Editors Contribution

  1. protocol

    A code of conduct for a member of every form of unity assembly, unity council, unity legislature, unity senate, unity house of representatives, unity parliament, unity government, local unity government, regional unity government, national unity government, european unity government and international unity government.

    Specific protocols sometimes form a facet of peace agreements or peace treaties.

    Submitted by MaryC on April 4, 2020  
  2. protocol

    A set of instructions for the creation, function, structure and systems of computers, internet, networks, servers, routers, applications, software, devices and other forms of telecommunications structures and systems.

    The Internet Protocol is easy to understand and apply.

    Submitted by MaryC on February 11, 2020  

British National Corpus

  1. Nouns Frequency

    Rank popularity for the word 'protocol' in Nouns Frequency: #2425

How to pronounce protocol?

  1. Alex
    Alex
    US English
    Daniel
    Daniel
    British
    Karen
    Karen
    Australian
    Veena
    Veena
    Indian

How to say protocol in sign language?

  1. protocol

Numerology

  1. Chaldean Numerology

    The numerical value of protocol in Chaldean Numerology is: 5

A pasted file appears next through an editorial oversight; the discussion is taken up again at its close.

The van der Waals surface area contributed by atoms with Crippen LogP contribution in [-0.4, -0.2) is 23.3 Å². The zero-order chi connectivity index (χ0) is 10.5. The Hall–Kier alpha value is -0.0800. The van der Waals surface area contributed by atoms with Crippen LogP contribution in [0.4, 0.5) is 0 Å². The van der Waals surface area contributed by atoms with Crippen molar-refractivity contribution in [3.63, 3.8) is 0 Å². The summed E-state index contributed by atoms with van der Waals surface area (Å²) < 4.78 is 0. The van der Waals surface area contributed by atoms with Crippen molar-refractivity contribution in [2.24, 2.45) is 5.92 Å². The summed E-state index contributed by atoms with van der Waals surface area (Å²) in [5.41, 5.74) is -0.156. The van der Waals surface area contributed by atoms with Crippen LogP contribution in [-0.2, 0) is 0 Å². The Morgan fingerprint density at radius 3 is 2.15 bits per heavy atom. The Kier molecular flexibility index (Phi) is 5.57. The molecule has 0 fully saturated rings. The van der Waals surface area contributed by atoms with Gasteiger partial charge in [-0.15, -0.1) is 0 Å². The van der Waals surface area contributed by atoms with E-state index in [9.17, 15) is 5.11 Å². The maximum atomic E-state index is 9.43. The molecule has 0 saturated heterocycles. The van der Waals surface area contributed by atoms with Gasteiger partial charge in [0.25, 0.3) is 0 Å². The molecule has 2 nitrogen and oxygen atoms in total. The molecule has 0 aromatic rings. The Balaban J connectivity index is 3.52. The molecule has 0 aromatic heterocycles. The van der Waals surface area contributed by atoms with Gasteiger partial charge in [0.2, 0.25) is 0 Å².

2. Pythagorean Numerology

    The numerical value of protocol in Pythagorean Numerology is: 6

Examples of protocol in a Sentence

  1. Dale Baich:

    The drug protocol in Oklahoma is not capable of producing a humane execution, even if it is administered properly.

  2. Jon Johnston:

    The (Facebook) facility tests all of the packages that come in and they had a positive test, so they just initiated their standard protocol. Now we're just waiting to verify whether that's true or not.

  3. Eric Phillips:

    D.O.I. is right, employees are supposed to use their government email for government work. That’s always been the protocol and we remind City Hall and agency staff of that frequently. We consider personal email and documents in someone’s personal possession subject to FOIL when they relate to government business.

  4. James Garrow:

    The transportation of the bodies in that manner is a breach of protocol, the Medical Examiner Office regularly works with hospitals throughout Einstein Medical Center Philadelphia to ensure that bodies are treated with the utmost dignity and respect.

  5. Fred McNeill:

    There's no road map. There's no support for this, there's no protocol when you're afflicted with CTE. What it looks like and how to care for that person best.

Images & Illustrations of protocol

  1. protocolprotocolprotocolprotocolprotocol

Popularity rank by frequency of use

protocol#1#2547#10000

Translations for protocol

From our Multilingual Translation Dictionary